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Democratic Party presidential primaries, 1956

Democratic Presidential Primaries, 1956

1956

 
Nominee Adlai Stevenson Estes Kefauver
Party Democratic Democratic
Home state Illinois Tennessee
States carried 5
(D.C. + AK)
9
Popular vote 3,069,504 2,283,172
Percentage 50.70% 37.71%


Democratic presidential candidate before election

Adlai Stevenson

Democratic presidential candidate-elect

Adlai Stevenson

The 1956 Democratic presidential primaries were the selection process by which voters of the Democratic Party chose its nominee for President of the United States in the 1956 U.S. presidential election. Former Illinois Governor Adlai Stevenson was selected as the nominee through a series of primary elections and caucuses culminating in the 1956 Democratic National Convention held from August 13 to August 17, 1956, in Chicago, Illinois. This was the party's second consecutive nomination of Stevenson.

Contents

  • Primary race 1
  • Candidates 2
    • Declined to Seek Nomination 2.1
  • See also 3
  • References 4

Primary race

Estes Kefauver sought the Democratic presidential nomination, as he had in 1952. Initially, he again won some Democratic Party presidential primaries. In the March 13, 1956 New Hampshire presidential primary, Kefauver defeated Stevenson, his only formidable opponent for the nomination, by a margin of 21,701 to 3,806. A week later, Kefauver defeated Stevenson in the March 20, 1956 Minnesota presidential primary, winning 245,885 votes compared to Stevenson's 186,723 votes. Kefauver was also victorious in the Wisconsin presidential primary.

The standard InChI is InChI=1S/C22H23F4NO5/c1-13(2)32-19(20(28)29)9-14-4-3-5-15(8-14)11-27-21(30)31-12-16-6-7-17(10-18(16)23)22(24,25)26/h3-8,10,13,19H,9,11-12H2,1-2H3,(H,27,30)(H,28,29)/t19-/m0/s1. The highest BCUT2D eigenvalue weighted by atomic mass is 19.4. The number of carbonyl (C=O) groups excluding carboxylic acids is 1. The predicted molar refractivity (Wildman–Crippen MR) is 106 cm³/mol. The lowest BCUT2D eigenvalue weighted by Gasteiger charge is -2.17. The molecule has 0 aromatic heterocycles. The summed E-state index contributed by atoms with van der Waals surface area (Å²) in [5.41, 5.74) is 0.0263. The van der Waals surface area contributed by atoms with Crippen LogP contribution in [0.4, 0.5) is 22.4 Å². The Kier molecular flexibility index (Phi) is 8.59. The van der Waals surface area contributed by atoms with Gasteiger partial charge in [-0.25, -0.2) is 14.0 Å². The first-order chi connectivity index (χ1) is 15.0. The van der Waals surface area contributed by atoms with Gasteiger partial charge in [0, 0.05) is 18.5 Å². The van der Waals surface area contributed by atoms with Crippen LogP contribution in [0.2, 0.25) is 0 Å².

By April 1956, "it appeared that Kefauver was on his way to a primary sweep matching the spectacular performance in 1952."[1] Stevenson, however, was able to defeat Kefauver in the 1956 Oregon, Florida and California primaries and, overall, and ultimately won more primary votes than Kefauver before being re-nominated as the Democratic presidential nominee at the 1956 Democratic national convention.

Candidates

Declined to Seek Nomination

See also

References

  1. ^ Gorman.


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